Gurprriet Singh suggests in his post CEO HR “ I am fed up of seeing tons of research and surveys saying that the MOST important differentiator for an organization is talent and culture. And then not see organizations deploy their best resources to this function.” He calls for retiring CEOs to be recycled as HR Heads to give the function some much-needed teeth. As the majority of CEOs are male, does he believe this will make a difference?
A male view
I posed the same question to Tim Douglas International HR Director, CSM “Today I asked my team, who are all female. Their view is HR is seen to be about providing support and caring, although they recognise it requires hard-nosed decisions and sometimes very unpleasant ones. They suggest it’s seen to be back to the original ‘welfare’ roots of personnel, and definitely not associated with being influential in big business decisions, hence fewer man are attracted to it (unless, as one kindly said, those men have a few too many y chromosomes!) However they also pointed out that HR teams led by men were often more ‘dynamic’ and ‘engaged with business decisions’ and often taken more seriously by leaders”
A female view
Tim’s experience of a male voice carrying greater weight is re-enforced by Michele “I only recently heard a woman (head of legal department and in charge of gender diversity project) say she had been trying to get the gender balance topic on the management agenda for over a year, without success. She then got back up from a male colleague , who joined her gender balance team, and asked him to put it on the agenda. Guess what: he only had to ask once. This is in my view a demonstration of (hidden) stereotyping by a male management team.”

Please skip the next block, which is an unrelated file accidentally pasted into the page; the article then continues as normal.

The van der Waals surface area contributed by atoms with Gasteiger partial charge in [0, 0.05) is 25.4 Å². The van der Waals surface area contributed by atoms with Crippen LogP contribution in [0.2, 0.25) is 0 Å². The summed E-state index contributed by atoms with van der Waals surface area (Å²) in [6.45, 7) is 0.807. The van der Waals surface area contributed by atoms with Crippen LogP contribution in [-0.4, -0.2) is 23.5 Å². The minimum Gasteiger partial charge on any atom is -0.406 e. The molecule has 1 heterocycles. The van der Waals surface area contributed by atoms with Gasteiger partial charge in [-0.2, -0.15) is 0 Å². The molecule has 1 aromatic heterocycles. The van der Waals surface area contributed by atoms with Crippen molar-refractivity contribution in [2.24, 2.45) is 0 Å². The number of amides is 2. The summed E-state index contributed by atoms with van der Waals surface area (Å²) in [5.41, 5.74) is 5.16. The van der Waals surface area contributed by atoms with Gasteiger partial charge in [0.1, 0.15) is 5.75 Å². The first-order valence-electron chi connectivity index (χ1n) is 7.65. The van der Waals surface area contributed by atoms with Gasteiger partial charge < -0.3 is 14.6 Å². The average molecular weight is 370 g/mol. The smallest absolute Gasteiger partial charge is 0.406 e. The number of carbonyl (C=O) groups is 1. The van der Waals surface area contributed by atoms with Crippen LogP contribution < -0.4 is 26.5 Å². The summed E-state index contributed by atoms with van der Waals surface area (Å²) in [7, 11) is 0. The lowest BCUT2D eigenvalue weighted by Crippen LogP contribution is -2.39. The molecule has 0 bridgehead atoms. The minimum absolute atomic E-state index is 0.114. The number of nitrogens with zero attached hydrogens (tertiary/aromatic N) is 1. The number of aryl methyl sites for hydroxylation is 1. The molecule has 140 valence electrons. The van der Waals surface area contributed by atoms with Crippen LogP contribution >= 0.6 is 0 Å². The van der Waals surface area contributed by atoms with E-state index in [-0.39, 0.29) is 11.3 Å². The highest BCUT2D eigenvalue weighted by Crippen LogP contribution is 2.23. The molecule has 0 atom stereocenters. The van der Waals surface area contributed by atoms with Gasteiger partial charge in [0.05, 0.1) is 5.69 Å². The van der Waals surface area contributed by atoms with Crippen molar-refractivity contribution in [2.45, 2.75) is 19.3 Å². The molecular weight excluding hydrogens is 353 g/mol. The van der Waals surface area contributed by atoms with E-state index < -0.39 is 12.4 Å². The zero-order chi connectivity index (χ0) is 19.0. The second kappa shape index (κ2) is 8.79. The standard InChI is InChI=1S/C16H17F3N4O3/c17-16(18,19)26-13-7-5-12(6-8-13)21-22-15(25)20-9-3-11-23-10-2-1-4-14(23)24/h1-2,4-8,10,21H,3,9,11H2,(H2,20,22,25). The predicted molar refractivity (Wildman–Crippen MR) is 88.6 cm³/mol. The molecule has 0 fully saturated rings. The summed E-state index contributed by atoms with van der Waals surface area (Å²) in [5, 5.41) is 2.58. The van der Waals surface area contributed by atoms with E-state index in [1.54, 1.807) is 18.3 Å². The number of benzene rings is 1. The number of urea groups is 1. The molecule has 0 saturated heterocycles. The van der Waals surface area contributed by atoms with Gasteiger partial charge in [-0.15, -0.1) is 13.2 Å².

She would also support Tim and Gurprriet saying ” HR people and departments are often very process driven and they do not come across as begin flexible, agile, quickly to respond to market changes (as sales and marketing must be for instance). HR people are not always keen to ‘dive into’ the business, I think this is needed to build up credibility with business leaders (today I heard the remark from an HR manager that HR people seldom network to other than HR events, that they do not take MBA courses, or any other managerial courses apart from their own specialist field) and apparently HR is still a snug comfort zone to be in ”
Correcting the balance
Companies with masculine dominated cultures (most perhaps?) can successfully recruit women into the HR function without disturbing the masculine order. HR is perceived as “soft”, while sales and finance are “tough”. This way stereotyping is continued and gender roles are confirmed. It seems that tough decisions or actions performed by an HR woman, will not be perceived as tough and decisive as if they were performed by a man.
Culturally women are expected to exhibit softer skills, while men are expected to be more decisive. The criteria for evaluation is such that even when women are decisive they are not taken seriously, or get caught up in that old double bind as being too ” aggressive”.
So until HR qualifications include, and mandate, a solid business base, rather than simply focusing on functional expertise and qualifications, then this situation is likely to be perpetuated.
What other solutions could there be? What do you think?